Skip to main content

Cookies and Privacy

We use cookies to improve your experience on our website. To find out more, read our updated Cookie policy, Privacy policy and Terms & Conditions

9902220346f86f680e38be05_pa3667c.jpg

New Rules for the Global Economy

The ultimate paradox of globalization is that it works best when it is not pushed too far. That paradox must be reflected in new global economic arrangements that are based on democratic deliberation where it really occurs – within national states.

CAMBRIDGE – Suppose that the world’s leading policymakers were to meet again in Bretton Woods, New Hamp­shire, to design a new global economic order. They would natu­rally be preoccupied with today’s problems: the eurozone crisis, global recovery, financial regulation, international macroeconomic imbal­ances, and so on. But addressing these issues would require the assembled leaders to rise above them and consider the soundness of global economic arrangements overall.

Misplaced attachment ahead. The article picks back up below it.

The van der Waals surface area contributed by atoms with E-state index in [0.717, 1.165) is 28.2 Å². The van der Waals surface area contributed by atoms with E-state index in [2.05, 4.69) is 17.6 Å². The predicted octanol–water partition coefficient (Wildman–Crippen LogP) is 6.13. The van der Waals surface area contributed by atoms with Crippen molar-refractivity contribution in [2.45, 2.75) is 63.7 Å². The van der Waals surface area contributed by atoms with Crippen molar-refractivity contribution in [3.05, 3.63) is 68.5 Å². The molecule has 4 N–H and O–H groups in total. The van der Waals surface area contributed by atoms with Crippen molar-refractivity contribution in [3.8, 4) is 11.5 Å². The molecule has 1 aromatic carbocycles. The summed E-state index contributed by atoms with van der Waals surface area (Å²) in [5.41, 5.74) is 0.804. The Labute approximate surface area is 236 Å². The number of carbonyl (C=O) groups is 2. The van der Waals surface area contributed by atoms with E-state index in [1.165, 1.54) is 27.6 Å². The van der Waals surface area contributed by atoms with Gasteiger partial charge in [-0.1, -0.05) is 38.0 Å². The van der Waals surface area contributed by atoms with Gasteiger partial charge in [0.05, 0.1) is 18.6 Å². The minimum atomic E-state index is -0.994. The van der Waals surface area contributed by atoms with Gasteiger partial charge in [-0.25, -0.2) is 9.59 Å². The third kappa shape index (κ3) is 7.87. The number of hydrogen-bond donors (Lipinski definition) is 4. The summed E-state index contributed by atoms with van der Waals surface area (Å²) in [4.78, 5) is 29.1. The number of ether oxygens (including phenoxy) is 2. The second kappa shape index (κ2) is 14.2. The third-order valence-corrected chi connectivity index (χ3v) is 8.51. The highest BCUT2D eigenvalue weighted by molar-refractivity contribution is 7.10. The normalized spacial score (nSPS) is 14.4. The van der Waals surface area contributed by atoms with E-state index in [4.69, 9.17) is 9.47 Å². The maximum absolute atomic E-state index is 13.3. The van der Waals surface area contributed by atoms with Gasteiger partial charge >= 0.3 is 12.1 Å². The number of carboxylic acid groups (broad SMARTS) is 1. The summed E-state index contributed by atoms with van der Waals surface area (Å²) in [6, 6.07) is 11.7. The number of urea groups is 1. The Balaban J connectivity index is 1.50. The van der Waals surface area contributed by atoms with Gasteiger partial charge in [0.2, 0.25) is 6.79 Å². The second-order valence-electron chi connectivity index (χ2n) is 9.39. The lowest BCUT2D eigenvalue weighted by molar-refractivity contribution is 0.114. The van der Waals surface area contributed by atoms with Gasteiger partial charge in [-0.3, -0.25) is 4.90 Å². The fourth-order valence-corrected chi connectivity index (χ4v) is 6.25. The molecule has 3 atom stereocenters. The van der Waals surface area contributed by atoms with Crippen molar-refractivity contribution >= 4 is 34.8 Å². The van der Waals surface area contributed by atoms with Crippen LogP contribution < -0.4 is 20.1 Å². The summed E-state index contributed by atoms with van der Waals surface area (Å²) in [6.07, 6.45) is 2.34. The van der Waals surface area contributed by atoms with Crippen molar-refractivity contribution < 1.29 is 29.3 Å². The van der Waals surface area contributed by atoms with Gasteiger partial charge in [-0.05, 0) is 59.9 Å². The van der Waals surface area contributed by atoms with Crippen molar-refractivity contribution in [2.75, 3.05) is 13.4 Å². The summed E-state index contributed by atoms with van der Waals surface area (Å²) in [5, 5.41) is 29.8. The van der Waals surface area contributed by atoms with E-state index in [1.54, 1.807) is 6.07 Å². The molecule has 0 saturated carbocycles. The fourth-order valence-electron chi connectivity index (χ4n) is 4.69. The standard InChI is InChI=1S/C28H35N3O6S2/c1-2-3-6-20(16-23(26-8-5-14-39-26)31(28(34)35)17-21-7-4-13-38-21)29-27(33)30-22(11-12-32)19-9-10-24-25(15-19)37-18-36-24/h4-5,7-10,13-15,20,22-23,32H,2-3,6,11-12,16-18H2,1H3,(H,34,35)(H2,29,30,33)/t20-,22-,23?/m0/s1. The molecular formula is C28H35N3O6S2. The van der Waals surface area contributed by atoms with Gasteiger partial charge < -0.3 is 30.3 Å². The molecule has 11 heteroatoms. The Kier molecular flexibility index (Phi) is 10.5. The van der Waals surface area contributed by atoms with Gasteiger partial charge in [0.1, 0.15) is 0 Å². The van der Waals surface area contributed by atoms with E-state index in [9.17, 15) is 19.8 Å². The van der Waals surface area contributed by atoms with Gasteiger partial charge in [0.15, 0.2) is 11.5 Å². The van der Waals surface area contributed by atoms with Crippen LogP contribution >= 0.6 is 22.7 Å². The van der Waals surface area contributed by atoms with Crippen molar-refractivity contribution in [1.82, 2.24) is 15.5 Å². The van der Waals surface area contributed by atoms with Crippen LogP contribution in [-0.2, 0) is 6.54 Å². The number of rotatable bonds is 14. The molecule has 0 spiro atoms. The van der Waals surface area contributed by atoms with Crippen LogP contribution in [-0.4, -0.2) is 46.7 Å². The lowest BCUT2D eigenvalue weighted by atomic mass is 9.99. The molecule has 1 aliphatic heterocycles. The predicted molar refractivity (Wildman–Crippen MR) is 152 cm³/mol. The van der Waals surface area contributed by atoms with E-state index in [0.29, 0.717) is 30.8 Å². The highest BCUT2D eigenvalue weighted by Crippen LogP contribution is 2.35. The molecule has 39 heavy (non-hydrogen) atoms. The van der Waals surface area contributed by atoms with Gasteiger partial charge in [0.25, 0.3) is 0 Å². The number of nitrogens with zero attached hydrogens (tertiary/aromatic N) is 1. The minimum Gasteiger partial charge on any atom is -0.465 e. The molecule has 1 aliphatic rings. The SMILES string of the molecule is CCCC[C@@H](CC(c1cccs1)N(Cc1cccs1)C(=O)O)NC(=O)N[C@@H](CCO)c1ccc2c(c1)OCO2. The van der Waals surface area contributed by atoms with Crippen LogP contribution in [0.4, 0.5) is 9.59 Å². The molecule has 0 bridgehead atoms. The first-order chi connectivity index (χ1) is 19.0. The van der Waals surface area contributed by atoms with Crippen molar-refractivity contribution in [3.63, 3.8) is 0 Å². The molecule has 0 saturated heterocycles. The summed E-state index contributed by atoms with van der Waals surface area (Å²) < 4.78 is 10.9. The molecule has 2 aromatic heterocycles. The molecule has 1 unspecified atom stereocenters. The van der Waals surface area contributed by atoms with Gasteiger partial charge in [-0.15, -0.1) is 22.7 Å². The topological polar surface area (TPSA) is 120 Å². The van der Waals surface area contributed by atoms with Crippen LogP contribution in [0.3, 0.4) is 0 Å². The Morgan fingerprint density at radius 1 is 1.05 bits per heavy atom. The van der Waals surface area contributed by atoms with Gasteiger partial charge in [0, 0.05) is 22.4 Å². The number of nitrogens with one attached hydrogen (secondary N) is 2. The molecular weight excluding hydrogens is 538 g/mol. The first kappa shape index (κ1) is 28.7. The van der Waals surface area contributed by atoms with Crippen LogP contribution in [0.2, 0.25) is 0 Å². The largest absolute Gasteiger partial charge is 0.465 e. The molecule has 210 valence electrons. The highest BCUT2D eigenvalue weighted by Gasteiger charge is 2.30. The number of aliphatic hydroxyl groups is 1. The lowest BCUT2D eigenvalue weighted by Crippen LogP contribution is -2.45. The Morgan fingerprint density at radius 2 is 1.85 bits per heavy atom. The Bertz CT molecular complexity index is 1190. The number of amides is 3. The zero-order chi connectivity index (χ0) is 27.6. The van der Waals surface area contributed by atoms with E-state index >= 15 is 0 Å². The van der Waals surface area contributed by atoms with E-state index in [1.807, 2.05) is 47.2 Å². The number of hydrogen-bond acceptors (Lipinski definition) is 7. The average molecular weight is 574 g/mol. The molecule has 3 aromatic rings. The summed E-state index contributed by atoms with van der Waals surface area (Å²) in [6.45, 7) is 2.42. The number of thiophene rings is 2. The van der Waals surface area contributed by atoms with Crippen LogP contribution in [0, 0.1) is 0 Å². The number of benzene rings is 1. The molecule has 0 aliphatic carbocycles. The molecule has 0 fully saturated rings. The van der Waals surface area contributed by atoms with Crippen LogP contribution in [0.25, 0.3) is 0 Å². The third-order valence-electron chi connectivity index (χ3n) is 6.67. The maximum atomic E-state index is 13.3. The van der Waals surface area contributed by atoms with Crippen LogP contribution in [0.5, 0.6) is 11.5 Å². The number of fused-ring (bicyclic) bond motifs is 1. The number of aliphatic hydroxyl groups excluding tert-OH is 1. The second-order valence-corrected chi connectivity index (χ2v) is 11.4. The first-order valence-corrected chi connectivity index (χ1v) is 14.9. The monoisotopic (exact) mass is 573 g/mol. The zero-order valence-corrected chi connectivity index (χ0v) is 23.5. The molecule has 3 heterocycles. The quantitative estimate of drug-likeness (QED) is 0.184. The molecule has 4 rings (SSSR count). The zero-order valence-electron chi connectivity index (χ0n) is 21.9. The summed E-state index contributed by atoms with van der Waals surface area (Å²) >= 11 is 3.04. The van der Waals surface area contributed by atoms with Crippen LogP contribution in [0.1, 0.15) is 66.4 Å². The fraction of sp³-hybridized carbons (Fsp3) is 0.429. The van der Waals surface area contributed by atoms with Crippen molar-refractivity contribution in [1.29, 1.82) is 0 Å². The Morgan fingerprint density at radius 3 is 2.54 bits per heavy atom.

Here are seven commonsense principles of global economic governance that they might agree on. (I discuss them in more detail in my new book, The Globalization Paradox.)

1. Markets must be deeply embedded in systems of governance. The idea that markets are self-regulating received a mortal blow in the recent financial crisis and should be buried once and for all. Markets require other social institutions to support them. They rely on courts, legal frameworks, and regulators to set and enforce rules. They depend on the stabilizing functions that central banks and countercyclical fiscal policy provide. They need the political buy-in that redistributive taxation, safety nets, and social insurance help generate. And all of this is true of global markets as well.

We hope you're enjoying Project Syndicate.

To continue reading, subscribe now.

Subscribe

Get unlimited access to PS premium content, including in-depth commentaries, book reviews, exclusive interviews, On Point, the Big Picture, the PS Archive, and our annual year-ahead magazine.

https://prosyn.org/owoOyvP;
  1. solana114_FADEL SENNAAFP via Getty Images_libyaprotestflag Fadel Senna/AFP via Getty Images

    Relieving Libya’s Agony

    Javier Solana

    The credibility of all external actors in the Libyan conflict is now at stake. The main domestic players will lower their maximalist pretensions only when their foreign supporters do the same, ending hypocrisy once and for all and making a sincere effort to find room for consensus.

    4

Edit Newsletter Preferences